Unified Kurdistani independence is a matter of when and how, yet this requires a unified Kurdistani movement as ready to responsibly implement everything necessary in the transition to freedom, emancipation and representative governance; including feminist social revolution and of course importantly communal reversion to Kurdistani indigenous religion by communally phasing out religious imperialism. The AKP regime structure will certainly not be allowed to stand in the way of unified Kurdistani independence and so an organized withdrawal and handover of power to a Kurdistani unity government is certainly most preferable in every way.
Turkey is effectively no longer a NATO member with respect to the Kurdish issue. Not only Israel and America, but Europe and indeed the international community at large understands that unified Kurdistani independence is only a matter of how and when. The feminist PKK state of Rojava (West Kurdistan & North Syria) is now a senior NATO partner and the fact that the Muslim Brotherhood AKP regime structure still sponsors Jihadist terrorist organizations in Syria including the Nusra Front (the Syrian branch of al Qaida) means that the AKP has effectively led Turkey out of the NATO alliance with respect to Syria, Iraq and Kurdistan.
The world is hesitant to speak out publicly for fear of playing into the hands of the Muslim Brotherhood AKP and alienating Turkish public opinion, yet the international community is deeply concerned about the widespread destruction in Kurdish cities as caused by the Turkish Armed Forces (TAF) in North Kurdistan (Bakur) as still occupied by Turkey.
The Turkish occupation of North Kurdistan and a part of Syria/Rojava has no security rationale and zero democratic legitimacy. TAF is not wanted in the economically undeveloped North Kurdistan which is furthermore an economic burden for Turkey as a direct result of Turkish ethnocratic suppression against the Kurds.
Yet, the world has mounting political concerns about the readiness of two of the three major Kurdish political parties for unified Kurdistani independence. The KDP remains stuck in its profoundly unpatriotic patterns of diplomacy (to put things mildly) which has made it vehemently unpopular among most Kurds. The PKK has successfully established its own anarchist/libertarian feminist state in Rojava (West Kurdistan & North Syria) yet there are indeed mounting concerns in the international community, including in Jerusalem and Washington that the feminist revolution there might revert to the PKK’s past totalitarian political patterns. The former cult of personality with respect to the founder of the PKK, Abdullah Öcalan, has not entirely disappeared and there is concern that a unified independent Kurdistan will thus turn into a totalitarian one-party state. The PUK has decent working relations with both the KDP and the PKK and the PUK should therefore serve as a diplomatic bridge between the KDP and the PKK.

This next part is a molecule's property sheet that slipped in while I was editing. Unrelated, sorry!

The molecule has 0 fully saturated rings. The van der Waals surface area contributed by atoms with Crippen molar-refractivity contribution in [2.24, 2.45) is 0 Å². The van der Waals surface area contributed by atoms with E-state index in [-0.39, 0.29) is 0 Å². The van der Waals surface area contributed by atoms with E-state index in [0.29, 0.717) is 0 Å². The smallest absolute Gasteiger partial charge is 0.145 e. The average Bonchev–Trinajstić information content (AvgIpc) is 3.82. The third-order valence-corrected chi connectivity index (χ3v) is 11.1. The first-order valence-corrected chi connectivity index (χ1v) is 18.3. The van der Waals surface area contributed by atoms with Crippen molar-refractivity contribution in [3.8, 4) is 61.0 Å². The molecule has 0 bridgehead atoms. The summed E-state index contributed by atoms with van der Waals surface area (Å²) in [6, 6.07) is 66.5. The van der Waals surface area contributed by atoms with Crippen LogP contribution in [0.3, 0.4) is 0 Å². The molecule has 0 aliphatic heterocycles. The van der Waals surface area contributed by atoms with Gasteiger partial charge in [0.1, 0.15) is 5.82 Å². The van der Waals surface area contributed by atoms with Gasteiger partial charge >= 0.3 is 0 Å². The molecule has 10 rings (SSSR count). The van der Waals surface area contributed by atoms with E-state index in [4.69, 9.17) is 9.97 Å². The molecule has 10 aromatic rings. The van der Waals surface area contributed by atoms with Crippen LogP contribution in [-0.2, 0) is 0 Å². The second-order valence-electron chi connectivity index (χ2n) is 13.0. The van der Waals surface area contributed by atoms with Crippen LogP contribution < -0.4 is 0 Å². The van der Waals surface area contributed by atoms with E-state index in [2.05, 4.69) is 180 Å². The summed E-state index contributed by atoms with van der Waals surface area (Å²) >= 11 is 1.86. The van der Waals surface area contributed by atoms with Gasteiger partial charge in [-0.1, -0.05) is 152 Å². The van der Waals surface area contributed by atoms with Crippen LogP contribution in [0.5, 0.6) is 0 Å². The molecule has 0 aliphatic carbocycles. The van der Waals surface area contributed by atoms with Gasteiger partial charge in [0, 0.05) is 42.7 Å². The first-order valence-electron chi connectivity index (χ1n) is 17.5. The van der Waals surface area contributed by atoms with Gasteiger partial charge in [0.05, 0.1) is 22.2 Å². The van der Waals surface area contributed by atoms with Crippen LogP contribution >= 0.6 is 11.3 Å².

Since there are serious doubts about the sincerity of intentions of the KDP and the PKK, both of which would surely wage war against each other were they not held back by Jerusalem and Washington is it clear that the PUK needs to take the diplomatic lead in building independent unified Kurdistan. The international community obviously has no interest in an independent unified Kurdistan turning into a second South Sudan as that new nation state sadly collapsed into oil-funded civil war.
While some in the international community have doubts about the PUK due to its good relations with Iran are those concerns largely unwarranted. The PUK represents the moderate middle way between the left-wing PKK and the right-wing KDP. The PUK has successfully managed its diplomatic relations which stand in sharp contrast to the pervasive diplomatic incompetence of both the KDP and the PKK.
The Kurdistani movement has more international support than ever before and Israel’s partners in the countries surrounding Kurdistan certainly do now accept unified Kurdistani independence. The question thus is not whether there should be an independent unified Kurdistan but rather what kind of Kurdistan? What kind of society will it be and what kind of political system will it have?
Unified Kurdistani independence is certainly within reach and the tools for attaining that are increasingly ready for use, yet the Kurdistani movement is unable to attain unified Kurdistani independence without support from Jerusalem, Washington and our other allies in the region. Rojava needs to understand that it does not exist in a vacuum and that self-governing Rojava would not even exist had not Jerusalem successfully persuaded Damascus of the political wisdom of withdrawing from Kurdish regions.
Israel supports Kurdistani political parties only to the degree that those political parties themselves represent Kurdistani interests. There is no question that the PUK is best suited for leading Kurdistan to independence considering that the KDP and PKK do not yet seem ready to fully leave old tragic patterns of former political behavior.